Quick and nice format on the blog at: goodwillathomefieldsfarm.blogspot.com
Hello from rain-soaked fields at the farm,
Well it's a whole different story than last week when we were coaxing seeds and seedling along with water from a tank. There is nothing like the sound of rain to put joy in a farmer's heart when seeds have been planted. The beauty of growing many different crops is that, pretty much whatever the weather does it is helpful to some crops. Dry weather limits plant diseases and stops weed seeds from sprouting prolifically, while wet weather gets seeds and young seedlings and transplants established. So we are grateful for it all, although something like a tornado would not be beneficial in any foreseeable way.
Your farmers are happy to be harvesting spaghetti squash, signaling the coming of autumn even if it doesn't feel like it quite yet. We will also have fall beans this week, these beans take a lot of time to pick, but they are worth it for sure. The tomatoes, peppers and eggplants have all peaked and are trailing off and fading away. We're looking forward to arugula, butternuts and other fall crops before long.
|Goodwill at Homefields Farm Potatoes, Peppers, and Onions take a tour of the Adirondacks with Elizabeth Swope. She didn't bring any back...|
Farmer Profile: Spotlight on Glenn W.
Position at the farm: Farm Crew
Number of years working for Goodwill: over 20 years
Favorite thing to grow at the farm: cucumbers
Favorite thing about the farm: seeing God’s creation, learning from Farmer Scott,
having the opportunity to talk with shareholders and hear their gratitude
One of Glenn’s favorite places is: the Smokey Mountains
Glenn’s family includes: 5 brothers and sisters
Glenn enjoys collecting: soda tabs to use to help others
If he could spend a day in someone else’s shoes, it would be: Daniel Boone
Wisdom from Glenn: “Life has taught me to have character, to be truthful and honest.”
Foreign Language he speaks: a little Pennsylvania Dutch
Suggestions for the harvest:
Spaghetti Squash: the spaghetti squash are ready! A pasta crop. Basically cook, then flake out the "noodles" with a fork, and top with your favorite sauce and cheese. Mmm....good. More info about using spaghetti squash and a recipe down below.
Green beans: and yellow and purple, and flat Roma beans as well. These are all tasty and nice to have in the fall as well as the summer. The purple ones turn green when boiled. If used raw in salad they stay purple.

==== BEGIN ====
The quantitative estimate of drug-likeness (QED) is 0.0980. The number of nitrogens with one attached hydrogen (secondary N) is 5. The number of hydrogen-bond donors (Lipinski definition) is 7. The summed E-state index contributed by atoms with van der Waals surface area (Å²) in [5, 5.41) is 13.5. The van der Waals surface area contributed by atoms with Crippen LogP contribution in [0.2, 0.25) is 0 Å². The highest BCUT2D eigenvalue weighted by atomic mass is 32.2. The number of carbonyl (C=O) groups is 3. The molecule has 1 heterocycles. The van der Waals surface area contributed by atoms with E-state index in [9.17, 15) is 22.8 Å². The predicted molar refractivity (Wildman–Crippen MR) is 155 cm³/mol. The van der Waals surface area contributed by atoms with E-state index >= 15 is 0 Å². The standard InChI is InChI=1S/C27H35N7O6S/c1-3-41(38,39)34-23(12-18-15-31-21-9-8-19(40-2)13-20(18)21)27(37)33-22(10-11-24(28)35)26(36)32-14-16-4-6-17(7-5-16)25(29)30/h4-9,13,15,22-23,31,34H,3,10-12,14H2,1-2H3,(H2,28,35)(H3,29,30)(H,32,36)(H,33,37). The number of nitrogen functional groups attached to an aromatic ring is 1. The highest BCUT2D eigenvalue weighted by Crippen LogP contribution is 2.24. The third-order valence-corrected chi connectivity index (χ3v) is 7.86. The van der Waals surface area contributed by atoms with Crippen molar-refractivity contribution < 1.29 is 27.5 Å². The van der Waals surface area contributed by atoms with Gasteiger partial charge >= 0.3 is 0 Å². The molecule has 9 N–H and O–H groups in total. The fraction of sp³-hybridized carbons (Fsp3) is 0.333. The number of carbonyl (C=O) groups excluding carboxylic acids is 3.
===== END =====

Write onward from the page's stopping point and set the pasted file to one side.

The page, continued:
Edamame: The first planting is finished--no harvest this week. We will have another crop perhaps next week. this tasty and nutritious to boot. Boil in salted water for about 7 minutes in the pod. Drain, salt lightly, and eat by squeezing the beans into your moth.
Storage Onions: the red and white onions are storage onions for the pantry. Great for burgers or whatever.
Sweet Peppers: The long red Carmen peppers are outstanding--sweet and flavorful. great for salads or fried with onions and garlic.
Potatoes: We have many different varieties. Yukon Golds make the best fries according to your farmers.
Carrots: may be the last week.
Eggplant: many colors--pink, purple and blanks. There are even green eggplants, but we are not growing them this year. coat with oil and soy sauce and grill, or bread them and fry.
Tomatoes: these have peaked and are probably almost finished, we'll see if they stage a comeback as the cooler weather comes. Chard: use in lieu of spinach in babaganoush, salads,
Scallions: these are finished.
Cucumber and Zucchini: all done for the season
- Bake It -- Pierce the whole shell several times with a large fork or skewer and place in baking dish. Cook squash in preheated 375?F oven approximately 1 hour or until flesh is tender.
- Boil It -- Heat a pot of water large enough to hold the whole squash. When the water is boiling, drop in the squash and cook for 20 to 30 minutes, depending on its size. When a fork goes easily into the flesh, the squash is done.
- Microwave It -- Cut squash in half lengthwise; remove seeds. Place squash cut sides up in a microwave dish with 1/4 cup water. Cover with plastic wrap and cook on high for 10 to 12 minutes, depending on size of squash. Add more cooking time if necessary. Let stand covered, for 5 minutes. With fork "comb" out the strands.
- Slow Cooker or Crock-Pot - Choose a smaller spaghetti squash (unless you have an extra large slow cooker) so that it will fit. Add 2 cups of water to slow cooker. Pierce the whole shell several times with a large fork or skewer, add to Crock Pot, cover and cook on low for 8 to 9 hours.
- 1 spaghetti squash, cooked by your favorite method and separated into strands (click here for instructions)
- 1 large yellow onion, diced
- 1 green bell pepper, chopped
- 1 red bell pepper, chopped
- 2 tablespoons olive oil
- 1 can (28 ounces) crushed tomatoes
- 3-5 cloves garlic, minced
- 1 teaspoon basil
- 1/2 teaspoon oregano
- 1/2 teaspoon crushed red pepper (optional)
- 1 cup grated mozzarella cheese
- 1/2 cup grated Parmesan cheese
- Preheat oven to 375 F. Mix the cheeses together, set aside.
- Heat olive oil in a skillet and add the onion, pepper and garlic. Sauté over medium heat for about 5 minutes. Add crushed tomatoes, basil, and crushed red pepper (if using). Simmer uncovered for about 15 minutes. Mix squash well with the cooked vegetables and put half in the bottom of a large (13 x 9 inch) baking dish. Top with half the cheese mixture, followed by the other half of the squash mixture, then the rest of the cheese. Bake for 30 minutes or until cheese is bubbly and slightly browned. Let cool 10-15 minutes before serving.